Northern Hemisphere Alert: It's Foxtail Season!

 |  May 12th 2008  |   0 Contributions


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Foxtail image on Wikipedia
For those of you who live in foxtail territory, be careful! I just finished working a shift at an emergency hospital in northern California, where foxtails reign supreme. In a period of 12 hours, I was party to the removal of five foxtails from pets. Two were in ears, two were in noses, and one was in an eye.

For those of you who aren't familiar with grass awns (colloquially called foxtails), I recommend that you check the link above. Foxtails aren't present in every locale. But in areas where they grow, foxtails are public enemy number one as far as pets are concerned.

Foxtails occur where long grass (especially wild barley) has gone to seed and dried. They are sharp, irritating plant parts that can embed in the socks of hikers, or in virtually any body part of a pet. If a foxtail works its way into a pet's ear, he may shake his head violently, rub the ear, or whine when the ear is touched. In the nose, foxtails cause violent sneezing. Foxtails embedded in eyes cause phenomenal pain, squinting, and swelling. In the skin, they cause bleeding, swelling, hair loss, and excessive licking.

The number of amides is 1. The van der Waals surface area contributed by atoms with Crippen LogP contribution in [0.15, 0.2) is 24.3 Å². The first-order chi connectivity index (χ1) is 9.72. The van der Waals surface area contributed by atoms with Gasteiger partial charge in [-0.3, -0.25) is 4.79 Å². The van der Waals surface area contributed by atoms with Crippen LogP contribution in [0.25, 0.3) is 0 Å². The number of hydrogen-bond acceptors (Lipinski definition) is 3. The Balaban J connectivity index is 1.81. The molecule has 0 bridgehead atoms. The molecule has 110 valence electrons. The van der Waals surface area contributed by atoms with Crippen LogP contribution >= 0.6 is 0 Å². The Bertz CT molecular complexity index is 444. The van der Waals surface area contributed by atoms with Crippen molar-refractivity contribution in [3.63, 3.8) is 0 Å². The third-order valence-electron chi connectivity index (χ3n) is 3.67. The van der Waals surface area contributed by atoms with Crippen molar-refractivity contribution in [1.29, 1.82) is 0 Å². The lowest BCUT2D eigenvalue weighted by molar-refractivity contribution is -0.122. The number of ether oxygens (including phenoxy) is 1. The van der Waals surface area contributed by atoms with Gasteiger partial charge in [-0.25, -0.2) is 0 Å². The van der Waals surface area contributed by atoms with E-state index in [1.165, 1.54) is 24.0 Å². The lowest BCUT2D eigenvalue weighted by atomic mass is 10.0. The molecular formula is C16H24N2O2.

Regardless of location, embedded foxtails are painful and have the potential to migrate to distant parts of the body. And once one is embedded, you'll be looking at a costly vet bill to search for it. Removal is not guaranteed.

My advice: learn whether foxtails are present in your area. If they are, learn what they look like. And then, avoid them like the plague! If you let your pet roam through tall, dry seeded grass, you may end up in the waiting room of a veterinary emergency clinic--nobody's favorite place to pass time.

Photo from great Dog Owner's Guide to California Foxtail

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